Category Archive: Blog


Taking Baths in the Forest

By Michelle Werts Remember when yoga was just a craze? Now, it’s just a normal part of many people’s workout routines. Might another mind, body, spirit experience from Asia be on its way? Over the last few weeks, we’ve been noticing the buzz in the environmental world over the Japanese practice of shinrin-yoku, translated as […]

Hummingbirds’ Early Arrival

By Tacy Lambiase Last month, we discussed the possibility that certain tree species may start budding earlier in the springtime in response to warmer winter temperatures. Well, animals are going to have to adapt, too, and some animal species, like the ruby-throated hummingbird, are already altering their behavior to accommodate climatic shifts. According to a […]

Animals Gone Urban

By Michelle Werts One of the many benefits that urban forests provide is habitat for wildlife. But in keeping true to the stereotype of overcrowded cities, it appears that a few communities around the country are experiencing wildlife overpopulation — to somewhat detrimental results. In Kentucky, the residents of Hopkinsville are suffering a bird invasion. […]

EAB Goes Global

The beautiful, but deadly, emerald ash borer (EAB) doesn’t look to be slowing down. In fact, this army of tree pests is taking its attack on ash trees global. Last month, four Russian scientists — three from Moscow and one from Siberia — paid a visit to the U.S. to learn more about a pest […]

Helping Our Backyard Birds

By Tacy Lambiase The 2013 Great Backyard Bird Count has begun! For 16 years, expert and amateur bird watchers have recorded which species of birds are residing in their neighborhoods during this unique four-day event. And from now until Monday, February 18, you can get involved and try your hand at bird watching, too. Wildlife […]

Roses: Sour Instead of Sweet?

By Michelle Werts For years, we’ve been told that nothing says “I love you” quite like a red rose — except maybe a diamond ring. But does that red rose love the environment? Survey says: Relationship complicated. The Society of American Florists reports that more than 85 percent of fresh-cut flowers in the U.S. are […]

State of the Climate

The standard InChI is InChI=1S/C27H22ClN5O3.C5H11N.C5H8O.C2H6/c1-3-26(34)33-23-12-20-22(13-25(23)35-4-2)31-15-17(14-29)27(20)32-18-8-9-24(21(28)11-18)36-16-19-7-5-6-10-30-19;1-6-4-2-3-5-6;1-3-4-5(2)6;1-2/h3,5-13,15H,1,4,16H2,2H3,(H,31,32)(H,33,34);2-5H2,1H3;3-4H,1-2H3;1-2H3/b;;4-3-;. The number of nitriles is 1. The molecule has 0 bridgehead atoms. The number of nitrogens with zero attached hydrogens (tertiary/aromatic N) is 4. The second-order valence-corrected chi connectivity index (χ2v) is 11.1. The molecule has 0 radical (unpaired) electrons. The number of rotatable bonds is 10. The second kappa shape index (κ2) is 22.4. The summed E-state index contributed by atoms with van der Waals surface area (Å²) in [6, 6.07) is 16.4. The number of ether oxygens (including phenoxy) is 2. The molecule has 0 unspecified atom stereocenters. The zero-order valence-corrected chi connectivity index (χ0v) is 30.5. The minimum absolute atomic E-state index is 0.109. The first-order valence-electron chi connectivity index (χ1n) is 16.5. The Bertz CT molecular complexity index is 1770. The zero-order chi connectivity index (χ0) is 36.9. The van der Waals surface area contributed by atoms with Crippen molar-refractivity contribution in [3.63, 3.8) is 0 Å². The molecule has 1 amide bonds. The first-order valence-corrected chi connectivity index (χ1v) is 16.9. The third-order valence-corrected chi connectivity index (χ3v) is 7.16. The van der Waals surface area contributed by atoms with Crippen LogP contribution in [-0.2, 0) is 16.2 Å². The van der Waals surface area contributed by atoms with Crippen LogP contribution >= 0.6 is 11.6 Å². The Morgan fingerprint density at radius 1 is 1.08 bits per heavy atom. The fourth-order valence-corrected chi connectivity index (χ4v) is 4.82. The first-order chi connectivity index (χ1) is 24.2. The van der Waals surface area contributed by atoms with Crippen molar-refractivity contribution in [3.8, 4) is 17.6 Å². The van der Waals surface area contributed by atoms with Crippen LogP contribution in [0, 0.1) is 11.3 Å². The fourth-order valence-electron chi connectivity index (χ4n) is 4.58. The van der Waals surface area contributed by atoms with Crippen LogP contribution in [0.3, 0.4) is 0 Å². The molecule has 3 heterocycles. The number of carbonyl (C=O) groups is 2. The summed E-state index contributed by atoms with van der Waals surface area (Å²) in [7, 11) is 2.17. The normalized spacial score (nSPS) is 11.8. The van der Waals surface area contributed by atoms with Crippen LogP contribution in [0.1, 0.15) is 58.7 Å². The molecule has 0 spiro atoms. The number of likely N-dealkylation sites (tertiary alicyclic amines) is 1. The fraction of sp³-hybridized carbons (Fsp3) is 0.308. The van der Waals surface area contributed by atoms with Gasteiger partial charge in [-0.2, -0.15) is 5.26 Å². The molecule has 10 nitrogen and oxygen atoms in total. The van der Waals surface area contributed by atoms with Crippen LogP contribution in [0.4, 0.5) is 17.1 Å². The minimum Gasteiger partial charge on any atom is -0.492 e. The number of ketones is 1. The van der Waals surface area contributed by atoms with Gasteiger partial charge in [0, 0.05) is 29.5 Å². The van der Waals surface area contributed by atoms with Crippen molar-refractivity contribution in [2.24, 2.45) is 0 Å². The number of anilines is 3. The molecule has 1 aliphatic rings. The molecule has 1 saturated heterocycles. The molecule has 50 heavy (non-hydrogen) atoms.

We’ve written before about the Obama administration’s rhetoric on climate change. Last month, in his inaugural address, Obama pledged to address climate change, saying “We will respond to the threat of climate change, knowing that the failure to do so would betray our children and future generations.” Last night, in his State of the Union Address, […]

Cooking for Human and Forest Health

By Tacy Lambiase In developing nations, personal health and well-being are not just dependent on what you cook to eat every day. It’s how you cook it that can have the most impact. And not just on human health, but on the environment as well. Roughly three billion people around the world rely on open-fire […]

Creative Champions for Trees

We’ve reached the homestretch of the Scotties TREES ROCK! Video Contest. That means you only have one week left to vote for your favorite contestant! Over the past few weeks, we’ve heard from our finalists about why trees are so important to their communities and schools. These kids have creatively expressed their love of nature […]

We Love Our Western Public Lands

By Michelle Werts Yesterday, Colorado College in Colorado Springs released its third annual “Conservation in the West” poll, which illuminates how much western residents value their public lands. Conducted as part of the college’s State of the Rockies project, the bipartisan poll of residents in six states (Arizona, Colorado, New Mexico, Utah, Wyoming and Montana) […]